Tony Johnstone has always had a fascination with the wonder of the world around him. Be it the plants and insects that captivated him as a boy when he would pack a water bottle and sandwich and disappear into the bush around their family home in Bulawayo. Or the now almost lost art of shaping a golf ball and bending the rules of physics. Or the skill of delivering the right line at the right time in golf commentary.

For Johnstone, it begins with that initial wonder which leads to the art, and which is then driven by a passion.

That wonder was always there in the way he played the game during his professional career. It’s there in his love of nature photography. And it shines through in his colourful and insightful commentary, which he’s also seen evolve along with other elements of the game.

“Golf commentary has changed a lot. When I first started we were told to let the pictures breathe, and you’re telling a story. So you only talk when you have something to add. It’s become more Americanised now. It’s quick-fire shots now and there’s not nearly as much time to tell stories and bring up stories from the past and have chats.


Extra time with Johnstone.

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Extra time with Johnstone.

What’s the most important advice you’d give to a young Sunshine Tour professional?

Believe in yourself. Accept that there are innumerable guys out there as talented as you and you’ll have to outwork them. And be very careful who manages you.

How concerned are you about money being a primary motivation in professional golf?

Last year I was on a flight and I saw a golfer come out of first class. I asked him if he was going to play at the South African tournaments, and he basically told me he wasn’t because he was in the game for the money. It was one of the saddest things I’ve ever heard. Then you have Thriston Lawrence on the other side. He finished second at March’s Jonsson Workwear Open. At the airport I congratulated him on a great week. He said he was still disappointed because he plays for the wins. There’s the attitude. When winning means more than the cheque. There’s not one player I know of who had a great career who thought about the money.

Having watched so many shots from behind a microphone, what is your take on modern equipment?

Equipment has brought a major skill reduction. It asks so many fewer questions of a player’s ability. Where is the shaping of shots? That’s why links golf is still king in my mind – it still demands that. I think the ruling bodies have missed opportunities to make a real difference in how equipment impacts the game, and the equipment manufacturers will always be one step ahead of that.

Your love of nature also always shines through in your commentary.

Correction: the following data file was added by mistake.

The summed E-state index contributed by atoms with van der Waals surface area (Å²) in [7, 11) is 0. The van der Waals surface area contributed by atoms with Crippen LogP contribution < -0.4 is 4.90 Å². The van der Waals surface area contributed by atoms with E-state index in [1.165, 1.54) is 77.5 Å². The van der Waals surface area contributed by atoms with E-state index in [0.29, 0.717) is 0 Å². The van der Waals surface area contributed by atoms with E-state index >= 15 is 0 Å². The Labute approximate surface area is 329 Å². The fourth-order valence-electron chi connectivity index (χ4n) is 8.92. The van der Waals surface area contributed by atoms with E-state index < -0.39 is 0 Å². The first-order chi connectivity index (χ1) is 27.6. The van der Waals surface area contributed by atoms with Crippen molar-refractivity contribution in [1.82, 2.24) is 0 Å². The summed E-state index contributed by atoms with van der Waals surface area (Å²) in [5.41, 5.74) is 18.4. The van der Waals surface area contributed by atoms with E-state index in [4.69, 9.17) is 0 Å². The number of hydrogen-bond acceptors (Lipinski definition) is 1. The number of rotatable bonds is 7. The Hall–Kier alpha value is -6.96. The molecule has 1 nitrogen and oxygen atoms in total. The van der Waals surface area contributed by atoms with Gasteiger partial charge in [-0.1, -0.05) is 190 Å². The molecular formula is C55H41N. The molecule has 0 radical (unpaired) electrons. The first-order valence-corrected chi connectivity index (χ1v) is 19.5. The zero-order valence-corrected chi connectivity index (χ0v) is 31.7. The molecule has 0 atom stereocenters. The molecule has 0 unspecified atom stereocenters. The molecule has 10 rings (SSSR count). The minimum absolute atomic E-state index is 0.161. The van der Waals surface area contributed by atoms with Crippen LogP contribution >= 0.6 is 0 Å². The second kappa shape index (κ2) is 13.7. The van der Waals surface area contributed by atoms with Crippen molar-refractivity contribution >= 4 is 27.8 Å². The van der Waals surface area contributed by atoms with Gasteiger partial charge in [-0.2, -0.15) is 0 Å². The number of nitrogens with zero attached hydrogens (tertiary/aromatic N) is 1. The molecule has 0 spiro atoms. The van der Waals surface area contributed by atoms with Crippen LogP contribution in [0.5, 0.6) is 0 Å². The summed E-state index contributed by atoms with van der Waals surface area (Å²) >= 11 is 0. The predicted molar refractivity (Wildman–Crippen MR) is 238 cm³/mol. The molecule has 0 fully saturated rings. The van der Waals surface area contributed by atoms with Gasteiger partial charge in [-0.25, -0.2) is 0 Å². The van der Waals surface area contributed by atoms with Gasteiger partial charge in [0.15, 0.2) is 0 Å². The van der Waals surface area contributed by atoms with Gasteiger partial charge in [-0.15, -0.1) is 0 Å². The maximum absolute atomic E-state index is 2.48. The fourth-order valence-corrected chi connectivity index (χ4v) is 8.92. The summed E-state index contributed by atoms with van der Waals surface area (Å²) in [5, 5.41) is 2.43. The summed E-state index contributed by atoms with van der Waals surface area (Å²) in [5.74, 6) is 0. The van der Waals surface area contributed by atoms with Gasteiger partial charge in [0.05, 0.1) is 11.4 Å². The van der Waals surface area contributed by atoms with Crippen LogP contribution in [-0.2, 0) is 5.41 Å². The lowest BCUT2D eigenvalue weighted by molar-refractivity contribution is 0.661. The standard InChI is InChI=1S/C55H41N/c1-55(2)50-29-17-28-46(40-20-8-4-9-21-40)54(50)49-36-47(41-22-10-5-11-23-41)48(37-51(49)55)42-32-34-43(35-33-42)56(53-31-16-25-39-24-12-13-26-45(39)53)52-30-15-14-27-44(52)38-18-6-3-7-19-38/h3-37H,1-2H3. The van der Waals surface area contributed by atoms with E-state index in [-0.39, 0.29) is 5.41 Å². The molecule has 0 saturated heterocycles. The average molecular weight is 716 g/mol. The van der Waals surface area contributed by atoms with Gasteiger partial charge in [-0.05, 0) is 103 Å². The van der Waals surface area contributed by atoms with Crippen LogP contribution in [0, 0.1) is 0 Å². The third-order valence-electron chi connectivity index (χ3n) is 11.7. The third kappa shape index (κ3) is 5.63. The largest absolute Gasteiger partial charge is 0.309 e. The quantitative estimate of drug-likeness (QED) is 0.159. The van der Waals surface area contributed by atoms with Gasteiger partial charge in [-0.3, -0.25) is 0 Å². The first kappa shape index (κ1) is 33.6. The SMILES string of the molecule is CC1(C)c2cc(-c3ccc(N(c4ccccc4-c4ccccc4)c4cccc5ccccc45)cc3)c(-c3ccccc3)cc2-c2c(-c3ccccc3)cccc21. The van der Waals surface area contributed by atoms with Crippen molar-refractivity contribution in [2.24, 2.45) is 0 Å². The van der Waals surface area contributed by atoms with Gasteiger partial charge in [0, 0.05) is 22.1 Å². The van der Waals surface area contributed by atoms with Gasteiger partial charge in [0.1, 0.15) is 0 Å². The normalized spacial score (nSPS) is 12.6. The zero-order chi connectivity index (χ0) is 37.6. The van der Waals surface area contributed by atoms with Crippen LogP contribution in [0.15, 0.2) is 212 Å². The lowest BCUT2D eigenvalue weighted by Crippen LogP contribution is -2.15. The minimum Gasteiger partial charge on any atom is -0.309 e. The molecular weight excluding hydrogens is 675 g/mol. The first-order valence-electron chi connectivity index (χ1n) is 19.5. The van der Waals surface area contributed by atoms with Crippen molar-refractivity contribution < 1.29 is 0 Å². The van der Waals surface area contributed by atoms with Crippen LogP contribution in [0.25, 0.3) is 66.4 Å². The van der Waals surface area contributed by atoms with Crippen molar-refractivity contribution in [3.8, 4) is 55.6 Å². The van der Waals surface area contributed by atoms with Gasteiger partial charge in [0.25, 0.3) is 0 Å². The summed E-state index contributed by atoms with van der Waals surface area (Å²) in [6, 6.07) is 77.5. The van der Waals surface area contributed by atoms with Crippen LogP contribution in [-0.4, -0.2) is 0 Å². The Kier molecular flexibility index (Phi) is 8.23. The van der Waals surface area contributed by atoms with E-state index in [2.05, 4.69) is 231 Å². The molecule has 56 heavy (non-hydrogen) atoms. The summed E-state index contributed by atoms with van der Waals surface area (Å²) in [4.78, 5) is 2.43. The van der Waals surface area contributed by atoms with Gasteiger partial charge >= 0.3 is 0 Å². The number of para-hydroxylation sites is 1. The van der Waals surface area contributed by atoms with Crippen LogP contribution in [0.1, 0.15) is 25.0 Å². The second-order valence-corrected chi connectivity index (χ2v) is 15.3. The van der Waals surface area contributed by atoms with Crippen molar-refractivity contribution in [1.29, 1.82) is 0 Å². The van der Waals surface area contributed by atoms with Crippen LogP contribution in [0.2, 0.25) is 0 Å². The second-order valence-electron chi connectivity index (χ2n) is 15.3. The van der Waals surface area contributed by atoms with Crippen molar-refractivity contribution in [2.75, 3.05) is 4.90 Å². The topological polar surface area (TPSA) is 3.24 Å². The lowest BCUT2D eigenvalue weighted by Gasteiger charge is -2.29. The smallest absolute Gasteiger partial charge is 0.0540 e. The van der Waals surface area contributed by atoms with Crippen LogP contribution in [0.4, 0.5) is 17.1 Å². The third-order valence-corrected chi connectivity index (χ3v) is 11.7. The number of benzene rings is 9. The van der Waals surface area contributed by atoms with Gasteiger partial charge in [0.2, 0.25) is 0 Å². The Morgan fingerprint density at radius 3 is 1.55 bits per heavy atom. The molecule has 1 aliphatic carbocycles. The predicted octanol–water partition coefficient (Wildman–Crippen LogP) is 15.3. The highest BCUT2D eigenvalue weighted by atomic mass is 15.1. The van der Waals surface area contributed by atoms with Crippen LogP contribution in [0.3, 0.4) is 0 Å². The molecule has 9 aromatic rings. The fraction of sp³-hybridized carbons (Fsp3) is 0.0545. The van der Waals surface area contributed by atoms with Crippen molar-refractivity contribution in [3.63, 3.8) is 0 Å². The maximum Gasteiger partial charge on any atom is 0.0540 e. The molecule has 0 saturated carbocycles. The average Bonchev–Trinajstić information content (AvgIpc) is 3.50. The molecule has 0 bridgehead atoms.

I’ve always been fascinated with nature. I love sharing my photos on social media because so many people will never get the opportunity to see what we’re lucky enough to see a couple of times a year in Kruger Park. I feel like it’s promoting an interest in conservation.

We tease each other on air and I hope the South African viewers enjoy the fact that we’re basically a bunch of friends talking golf

“Also, the political correctness of life has made it that where you used to have to think one sentence ahead, you’re now having to think a couple ahead because something is bound to offend somebody. There’s not much of a sense of humour left in the world.”

And yet when Johnstone and Dale Hayes, and previously Denis Hutchinson, are in a booth together, humour is never in short supply.

“We tease each other on air and I hope the South African viewers enjoy the fact that we’re basically a bunch of friends talking golf. Hutchy and Hayes have both been wonderful for golf. In my mind they’re both Mr Golf in South Africa.

“Hutchy’s commentary was a different style to mine. He never really wanted to criticise a player because he always said he knew how hard the game is. I also know, but if a shot is bad I’ll say it, and likewise if it’s good. He was once so angry with me for saying a particular shot was pathetic. Hutchy had a gentler form of commentary. He was always kind and insightful and had a wonderful delivery. So smooth, and so well respected in the game. And Hayes is so naughty. He’s the king of throwing the grenade in the room and seeing what happens.”

The unparalleled influx of money in professional golf has raised an obvious red flag for Johnstone.

“I think it’s disappointing that the lure of money has done what it has. It’s a disgrace. Let’s never forget that as professional golfers we’re the entertainment fringe. If every single golf pro dies overnight, I can tell you how much difference it will make to the game – none.

“Am I missing anybody on the regular Tours who is now playing on LIV? Maybe Jon Rahm because I always thought he was interested in legacy. But that’s it. Yet it’s caused a massive rift in the game. When golf becomes just about the money it’s soulless.”


Johnstone discusses his battle with multiple sclerosis, and his fight to get back on the golf course.